Lot 108. A rare 'Ding-type' russet-splashed 'partridge feather' bowl, Northern Song-Jin dynasty. Estimate 120,000 — 150,000 USD. Photo Sotheby's
well potted, with gently rounded sides rising from a short straight foot to an everted rim, the interior covered with a lustrous black-brown glaze, thinning to a caramel-brown at the rim and applied with russet 'partridge feather' streaks, the exterior covered in a purplish-brown glaze and applied on one side with an iron-oxide slip to form a russet 'skin', producing an unusual color contrast, stopping neatly above the foot, the center of the base similarly glazed. Diameter 4 3/4 in., 12.1 cm
Note: Decorated with an irregular pattern of small splashes of iron oxide that create the stunning effect of small partridge feather mottles, this bowl belongs to one of the rarest and highly prized groups of Song wares. While the Ding kilns are widely known for white-glazed wares, a small number of fine vessels covered in black, russet and mottled glazes were also produced. These were highly sought after by collectors and connoisseurs already in the Ming dynasty, as expressed by Cao Zhao in his Gegu yaolun [The Essential Criteria of Antiquities], from 1388, where he mentions: “There is also brown Ding, whose color is purplish brown, and there is black Ding, whose color is lacquer black; [both] have pure white bodies; [their] prices exceed those of white Ding” (translated in Robert D. Mowry, Hare’s Fur, Tortoiseshell and Partridge Feathers, Cambridge, Mass, 1995, p. 28).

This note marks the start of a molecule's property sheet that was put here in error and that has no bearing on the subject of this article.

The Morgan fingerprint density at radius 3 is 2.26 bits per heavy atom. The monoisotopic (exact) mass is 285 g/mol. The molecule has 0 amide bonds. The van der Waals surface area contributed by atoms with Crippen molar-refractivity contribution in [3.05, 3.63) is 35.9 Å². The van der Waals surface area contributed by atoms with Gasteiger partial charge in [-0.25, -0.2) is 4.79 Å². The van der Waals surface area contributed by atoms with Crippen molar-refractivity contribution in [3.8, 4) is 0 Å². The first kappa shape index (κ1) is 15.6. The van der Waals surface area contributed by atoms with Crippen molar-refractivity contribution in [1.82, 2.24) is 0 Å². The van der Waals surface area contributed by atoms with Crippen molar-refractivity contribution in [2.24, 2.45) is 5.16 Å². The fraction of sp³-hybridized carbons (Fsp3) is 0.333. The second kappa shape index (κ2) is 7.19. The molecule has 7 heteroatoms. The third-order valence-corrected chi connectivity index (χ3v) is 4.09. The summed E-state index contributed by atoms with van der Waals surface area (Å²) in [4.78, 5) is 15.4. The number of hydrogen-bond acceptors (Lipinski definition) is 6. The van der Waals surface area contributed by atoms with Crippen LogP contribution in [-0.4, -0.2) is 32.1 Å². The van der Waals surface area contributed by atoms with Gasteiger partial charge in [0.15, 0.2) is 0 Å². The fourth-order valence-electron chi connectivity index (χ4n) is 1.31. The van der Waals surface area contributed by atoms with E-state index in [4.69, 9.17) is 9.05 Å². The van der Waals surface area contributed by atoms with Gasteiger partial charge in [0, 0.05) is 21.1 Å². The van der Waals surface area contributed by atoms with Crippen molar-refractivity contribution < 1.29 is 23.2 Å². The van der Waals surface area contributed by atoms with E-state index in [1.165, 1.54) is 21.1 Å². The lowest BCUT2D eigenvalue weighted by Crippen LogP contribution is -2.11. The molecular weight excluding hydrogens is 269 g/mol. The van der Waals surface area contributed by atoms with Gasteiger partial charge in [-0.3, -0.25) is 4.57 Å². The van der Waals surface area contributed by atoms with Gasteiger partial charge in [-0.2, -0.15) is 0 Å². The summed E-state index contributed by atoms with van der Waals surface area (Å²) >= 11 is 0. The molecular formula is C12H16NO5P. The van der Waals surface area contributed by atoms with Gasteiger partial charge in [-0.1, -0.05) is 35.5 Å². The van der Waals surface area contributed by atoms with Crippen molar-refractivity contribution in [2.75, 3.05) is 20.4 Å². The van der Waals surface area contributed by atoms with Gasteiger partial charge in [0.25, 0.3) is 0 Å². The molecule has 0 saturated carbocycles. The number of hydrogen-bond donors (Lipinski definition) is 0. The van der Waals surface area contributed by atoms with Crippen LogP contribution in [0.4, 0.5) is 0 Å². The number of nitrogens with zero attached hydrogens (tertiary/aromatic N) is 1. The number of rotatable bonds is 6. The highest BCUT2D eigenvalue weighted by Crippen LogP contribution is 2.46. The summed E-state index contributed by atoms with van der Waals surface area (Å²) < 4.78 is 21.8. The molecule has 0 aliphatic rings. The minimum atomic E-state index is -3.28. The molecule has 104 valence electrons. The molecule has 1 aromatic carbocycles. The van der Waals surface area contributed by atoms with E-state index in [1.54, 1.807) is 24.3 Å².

The rarity of this type of ware is evident in the small number of russet-splashed vessels unearthed at the Ding kilns in Quyang county, Hebei province. Two reconstructed bowls, both of conical shape with straight sides, covered in a similar mottled glaze are known: one is illustrated in Selection of Ding Ware. The Palace Museum’s Collection and Archaeological Excavation, Beijing, 2012, pl. 97; and the other is published in Series of China’s Ancient Porcelain Kiln Sites. Ding Kiln of China, Beijing, 2012, pl. 129. Contrary to white Ding vessels produced in the late 11th century and early 12th century, which were fired upside down to achieve maximum kiln capacity, black-glazed Ding ware were fired upright in their own saggars.
Ding vessels covered in this glaze are known in important private and museum collections worldwide; a conical bowl in the National Palace Museum, Taipei, was included in the Museum’s exhibition Song ci tezhan [Special exhibition of Song Wares], Taipei, 1978, cat. no. 4; one in the Arthur M. Sackler Museum, Harvard University Art Museums, is illustrated in Robert D. Mowry, op. cit., pl. 16; another from the collections of Mr and Mrs Eugene Bernat and the Mannō Art Museum, Osaka, included in the exhibition Chūgoku no tōji. Tokubetsuden [Chinese ceramics. Special exhibition], Tokyo National Museum, Tokyo, 1994, pl. 155, was sold at Christie’s Hong Kong, 28th October 2002, lot 515; and a foliate dish, from the collections of Alfred Clark, the Idemitsu Museum of Arts, Tokyo, and the collection of Francisco Capelo, was sold in our London rooms in 1975, at Christie’s New York in 2002, and again in our London rooms, 12th May 2010, lot 153.
The form of this vessel, with gently flaring sides and lipped rim is more commonly seen on Ding bowls covered in a monochrome black glaze, such as one excavated from a Ding kiln in Quyang county, illustrated in Series of China’s Ancient Porcelain Kiln Sites. Ding Kiln of China, op. cit., pl. 127; two bowls included in the exhibition Song Ceramics, The Museum of Oriental ceramics, Osaka, 1999, cat. nos 37 and 38, one from the MOA Museum of Art, Atami, and the other in a private collection; and another sold in these rooms, 15th September 2015, lot 41.
Sotheby's. Important Chinese Art, New York, 13 sept. 2016, 10:30 AM